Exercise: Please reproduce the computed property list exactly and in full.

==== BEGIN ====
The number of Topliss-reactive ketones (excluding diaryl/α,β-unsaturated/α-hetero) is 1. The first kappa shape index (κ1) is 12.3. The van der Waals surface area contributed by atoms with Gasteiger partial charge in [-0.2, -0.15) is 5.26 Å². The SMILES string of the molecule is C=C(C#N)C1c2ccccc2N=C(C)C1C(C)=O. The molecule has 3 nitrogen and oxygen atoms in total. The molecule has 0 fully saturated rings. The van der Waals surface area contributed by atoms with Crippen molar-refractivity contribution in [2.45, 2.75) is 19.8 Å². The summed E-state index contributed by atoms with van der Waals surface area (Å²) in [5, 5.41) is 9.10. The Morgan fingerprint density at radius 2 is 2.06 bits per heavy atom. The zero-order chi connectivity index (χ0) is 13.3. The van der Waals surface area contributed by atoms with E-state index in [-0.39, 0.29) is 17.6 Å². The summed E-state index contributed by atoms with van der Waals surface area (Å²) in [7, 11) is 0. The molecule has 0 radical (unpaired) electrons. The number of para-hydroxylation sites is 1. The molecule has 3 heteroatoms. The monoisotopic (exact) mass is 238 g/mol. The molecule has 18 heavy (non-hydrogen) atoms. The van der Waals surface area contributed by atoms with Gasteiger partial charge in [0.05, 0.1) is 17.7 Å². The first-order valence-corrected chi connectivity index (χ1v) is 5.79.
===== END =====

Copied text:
The number of Topliss-reactive ketones (excluding diaryl/α,β-unsaturated/α-hetero) is 1. The first kappa shape index (κ1) is 12.3. The van der Waals surface area contributed by atoms with Gasteiger partial charge in [-0.2, -0.15) is 5.26 Å². The SMILES string of the molecule is C=C(C#N)C1c2ccccc2N=C(C)C1C(C)=O. The molecule has 3 nitrogen and oxygen atoms in total. The molecule has 0 fully saturated rings. The van der Waals surface area contributed by atoms with Crippen molar-refractivity contribution in [2.45, 2.75) is 19.8 Å². The summed E-state index contributed by atoms with van der Waals surface area (Å²) in [5, 5.41) is 9.10. The Morgan fingerprint density at radius 2 is 2.06 bits per heavy atom. The zero-order chi connectivity index (χ0) is 13.3. The van der Waals surface area contributed by atoms with E-state index in [-0.39, 0.29) is 17.6 Å². The summed E-state index contributed by atoms with van der Waals surface area (Å²) in [7, 11) is 0. The molecule has 0 radical (unpaired) electrons. The number of para-hydroxylation sites is 1. The molecule has 3 heteroatoms. The monoisotopic (exact) mass is 238 g/mol. The molecule has 18 heavy (non-hydrogen) atoms. The van der Waals surface area contributed by atoms with Gasteiger partial charge in [0.05, 0.1) is 17.7 Å². The first-order valence-corrected chi connectivity index (χ1v) is 5.79.